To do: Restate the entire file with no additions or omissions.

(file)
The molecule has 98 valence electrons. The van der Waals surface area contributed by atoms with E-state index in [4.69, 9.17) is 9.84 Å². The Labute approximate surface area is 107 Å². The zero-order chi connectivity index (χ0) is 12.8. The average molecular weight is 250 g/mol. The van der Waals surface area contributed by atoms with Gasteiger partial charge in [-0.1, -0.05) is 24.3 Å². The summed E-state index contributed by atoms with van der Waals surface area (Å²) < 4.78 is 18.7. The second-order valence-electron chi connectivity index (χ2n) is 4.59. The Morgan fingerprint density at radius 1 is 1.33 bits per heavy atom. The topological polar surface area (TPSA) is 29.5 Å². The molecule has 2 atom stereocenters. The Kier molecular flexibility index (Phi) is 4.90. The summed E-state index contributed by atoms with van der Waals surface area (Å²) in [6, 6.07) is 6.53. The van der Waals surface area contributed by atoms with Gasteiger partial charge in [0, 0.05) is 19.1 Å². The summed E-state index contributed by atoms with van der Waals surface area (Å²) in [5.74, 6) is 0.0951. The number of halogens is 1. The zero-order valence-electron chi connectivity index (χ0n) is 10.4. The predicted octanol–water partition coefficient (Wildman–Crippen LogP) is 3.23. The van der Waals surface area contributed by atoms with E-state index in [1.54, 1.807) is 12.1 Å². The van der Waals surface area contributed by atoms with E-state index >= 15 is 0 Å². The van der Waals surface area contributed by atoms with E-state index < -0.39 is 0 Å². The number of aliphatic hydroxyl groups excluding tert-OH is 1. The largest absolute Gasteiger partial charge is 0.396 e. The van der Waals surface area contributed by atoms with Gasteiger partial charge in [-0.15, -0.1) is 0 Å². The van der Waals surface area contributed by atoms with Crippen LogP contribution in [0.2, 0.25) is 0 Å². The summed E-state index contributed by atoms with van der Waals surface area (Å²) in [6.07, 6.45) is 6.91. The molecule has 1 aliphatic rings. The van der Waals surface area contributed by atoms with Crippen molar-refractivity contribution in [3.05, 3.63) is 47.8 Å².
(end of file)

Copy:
The molecule has 98 valence electrons. The van der Waals surface area contributed by atoms with E-state index in [4.69, 9.17) is 9.84 Å². The Labute approximate surface area is 107 Å². The zero-order chi connectivity index (χ0) is 12.8. The average molecular weight is 250 g/mol. The van der Waals surface area contributed by atoms with Gasteiger partial charge in [-0.1, -0.05) is 24.3 Å². The summed E-state index contributed by atoms with van der Waals surface area (Å²) < 4.78 is 18.7. The second-order valence-electron chi connectivity index (χ2n) is 4.59. The Morgan fingerprint density at radius 1 is 1.33 bits per heavy atom. The topological polar surface area (TPSA) is 29.5 Å². The molecule has 2 atom stereocenters. The Kier molecular flexibility index (Phi) is 4.90. The summed E-state index contributed by atoms with van der Waals surface area (Å²) in [6, 6.07) is 6.53. The van der Waals surface area contributed by atoms with Gasteiger partial charge in [0, 0.05) is 19.1 Å². The summed E-state index contributed by atoms with van der Waals surface area (Å²) in [5.74, 6) is 0.0951. The number of halogens is 1. The zero-order valence-electron chi connectivity index (χ0n) is 10.4. The predicted octanol–water partition coefficient (Wildman–Crippen LogP) is 3.23. The van der Waals surface area contributed by atoms with E-state index in [1.54, 1.807) is 12.1 Å². The van der Waals surface area contributed by atoms with E-state index >= 15 is 0 Å². The van der Waals surface area contributed by atoms with E-state index < -0.39 is 0 Å². The number of aliphatic hydroxyl groups excluding tert-OH is 1. The largest absolute Gasteiger partial charge is 0.396 e. The van der Waals surface area contributed by atoms with Gasteiger partial charge in [-0.15, -0.1) is 0 Å². The van der Waals surface area contributed by atoms with Crippen LogP contribution in [0.2, 0.25) is 0 Å². The summed E-state index contributed by atoms with van der Waals surface area (Å²) in [6.07, 6.45) is 6.91. The molecule has 1 aliphatic rings. The van der Waals surface area contributed by atoms with Crippen molar-refractivity contribution in [3.05, 3.63) is 47.8 Å².